The idea behind the app is this: Chronic insomnia often gives rise to anxiety about sleep, lack of confidence in sleep ability, negative beliefs about sleep, and increased brain activity at night. So it’s easy to lose touch with the feeling of falling asleep. The app essentially retrains you to recognize what falling asleep feels like, alleviating anxiety about sleep and restoring your confidence in your sleep ability.

How the App Works

You conduct your sleep training sessions late in the afternoon or early in the evening after a poor night’s sleep. Lie in bed holding your smartphone. Via a simple call-and-response procedure involving soft tones and movement, the app detects when you’re falling asleep (although you may not).

To the question “Do you think you fell asleep?” you press “yes” or “no.” Then, you leave the bed a few minutes, awaiting the next sleep trial. When you decide to end your session, your phone displays a graph with feedback about your sleep ability and your awareness of your sleep. Gradually you get better at recognizing the feeling of falling asleep.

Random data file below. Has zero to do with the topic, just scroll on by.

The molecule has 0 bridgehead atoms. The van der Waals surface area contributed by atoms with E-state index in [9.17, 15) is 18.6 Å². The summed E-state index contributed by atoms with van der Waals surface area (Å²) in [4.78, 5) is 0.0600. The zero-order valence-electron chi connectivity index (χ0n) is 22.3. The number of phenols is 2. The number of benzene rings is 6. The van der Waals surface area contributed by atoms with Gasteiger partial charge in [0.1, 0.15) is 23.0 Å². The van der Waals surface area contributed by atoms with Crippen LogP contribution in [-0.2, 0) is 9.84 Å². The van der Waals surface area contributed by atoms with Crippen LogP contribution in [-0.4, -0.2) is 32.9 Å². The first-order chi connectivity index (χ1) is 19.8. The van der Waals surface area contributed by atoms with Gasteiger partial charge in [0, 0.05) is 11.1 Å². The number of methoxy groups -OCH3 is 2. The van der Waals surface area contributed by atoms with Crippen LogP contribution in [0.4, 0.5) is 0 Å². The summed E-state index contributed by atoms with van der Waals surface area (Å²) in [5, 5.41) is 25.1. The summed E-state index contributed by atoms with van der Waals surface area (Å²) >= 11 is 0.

For details about the procedure and the testing behind it, see my earlier post about Sleep On Cue or go directly to the product website.

Tips for Better Sleep on the Road

My husband and I are going on a road trip this summer and we won’t be staying at the Marriott. Not just because 4-star hotels are too expensive. Where we’re headed, we’ll be lucky to find a Super 8. More likely we’ll end up in budget motels with names like Willow the Wisp and All Tucked Inn.

Being the finicky sleeper that I am, I carry the potential for insomniac nights wherever I go. At least a dozen possible hazards can throw my sleep off track. Here’s what I do to boost my chances of getting better sleep on the road.

Travel with insomnia can be challenging if you're sleeping in budget motelsMy husband and I are going on a road trip this summer and we won’t be staying at the Marriott. Not just because 4-star hotels are too expensive. Where we’re headed, we’ll be lucky to find a Super 8. More likely we’ll end up in budget motels with names like Willow the Wisp and All Tucked Inn.